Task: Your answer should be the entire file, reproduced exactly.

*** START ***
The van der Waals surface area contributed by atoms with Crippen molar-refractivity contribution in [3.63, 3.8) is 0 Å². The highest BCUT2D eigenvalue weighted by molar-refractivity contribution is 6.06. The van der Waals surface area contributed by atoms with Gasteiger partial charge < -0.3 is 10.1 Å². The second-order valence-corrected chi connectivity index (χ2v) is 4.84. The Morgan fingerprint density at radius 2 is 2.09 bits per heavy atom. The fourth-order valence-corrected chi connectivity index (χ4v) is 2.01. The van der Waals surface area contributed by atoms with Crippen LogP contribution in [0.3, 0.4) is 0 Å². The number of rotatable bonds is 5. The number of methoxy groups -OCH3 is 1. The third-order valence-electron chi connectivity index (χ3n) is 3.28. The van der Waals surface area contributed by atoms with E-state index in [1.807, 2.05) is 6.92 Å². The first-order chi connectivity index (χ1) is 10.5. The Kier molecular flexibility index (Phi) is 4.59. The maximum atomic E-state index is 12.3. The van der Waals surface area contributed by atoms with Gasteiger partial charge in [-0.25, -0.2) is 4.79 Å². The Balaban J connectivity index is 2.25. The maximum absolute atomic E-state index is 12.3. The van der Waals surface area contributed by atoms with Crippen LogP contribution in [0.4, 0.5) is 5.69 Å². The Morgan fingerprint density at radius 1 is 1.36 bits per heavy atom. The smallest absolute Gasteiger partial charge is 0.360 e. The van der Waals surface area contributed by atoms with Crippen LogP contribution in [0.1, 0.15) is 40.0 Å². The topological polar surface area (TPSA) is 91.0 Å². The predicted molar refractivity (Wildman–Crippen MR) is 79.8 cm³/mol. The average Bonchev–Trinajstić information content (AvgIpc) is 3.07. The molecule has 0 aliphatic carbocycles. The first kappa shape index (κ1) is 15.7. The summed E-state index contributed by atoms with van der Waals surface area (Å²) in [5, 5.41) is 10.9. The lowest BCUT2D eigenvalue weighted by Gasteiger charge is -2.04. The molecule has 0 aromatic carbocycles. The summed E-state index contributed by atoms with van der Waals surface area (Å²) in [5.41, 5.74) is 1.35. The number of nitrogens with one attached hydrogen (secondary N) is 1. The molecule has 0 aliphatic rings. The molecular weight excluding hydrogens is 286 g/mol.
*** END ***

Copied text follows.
The van der Waals surface area contributed by atoms with Crippen molar-refractivity contribution in [3.63, 3.8) is 0 Å². The highest BCUT2D eigenvalue weighted by molar-refractivity contribution is 6.06. The van der Waals surface area contributed by atoms with Gasteiger partial charge < -0.3 is 10.1 Å². The second-order valence-corrected chi connectivity index (χ2v) is 4.84. The Morgan fingerprint density at radius 2 is 2.09 bits per heavy atom. The fourth-order valence-corrected chi connectivity index (χ4v) is 2.01. The van der Waals surface area contributed by atoms with Crippen LogP contribution in [0.3, 0.4) is 0 Å². The number of rotatable bonds is 5. The number of methoxy groups -OCH3 is 1. The third-order valence-electron chi connectivity index (χ3n) is 3.28. The van der Waals surface area contributed by atoms with E-state index in [1.807, 2.05) is 6.92 Å². The first-order chi connectivity index (χ1) is 10.5. The Kier molecular flexibility index (Phi) is 4.59. The maximum atomic E-state index is 12.3. The van der Waals surface area contributed by atoms with Gasteiger partial charge in [-0.25, -0.2) is 4.79 Å². The Balaban J connectivity index is 2.25. The maximum absolute atomic E-state index is 12.3. The van der Waals surface area contributed by atoms with Crippen LogP contribution in [0.4, 0.5) is 5.69 Å². The Morgan fingerprint density at radius 1 is 1.36 bits per heavy atom. The smallest absolute Gasteiger partial charge is 0.360 e. The van der Waals surface area contributed by atoms with Crippen LogP contribution in [0.1, 0.15) is 40.0 Å². The topological polar surface area (TPSA) is 91.0 Å². The predicted molar refractivity (Wildman–Crippen MR) is 79.8 cm³/mol. The average Bonchev–Trinajstić information content (AvgIpc) is 3.07. The molecule has 0 aliphatic carbocycles. The first kappa shape index (κ1) is 15.7. The summed E-state index contributed by atoms with van der Waals surface area (Å²) in [5, 5.41) is 10.9. The lowest BCUT2D eigenvalue weighted by Gasteiger charge is -2.04. The molecule has 0 aromatic carbocycles. The summed E-state index contributed by atoms with van der Waals surface area (Å²) in [5.41, 5.74) is 1.35. The number of nitrogens with one attached hydrogen (secondary N) is 1. The molecule has 0 aliphatic rings. The molecular weight excluding hydrogens is 286 g/mol.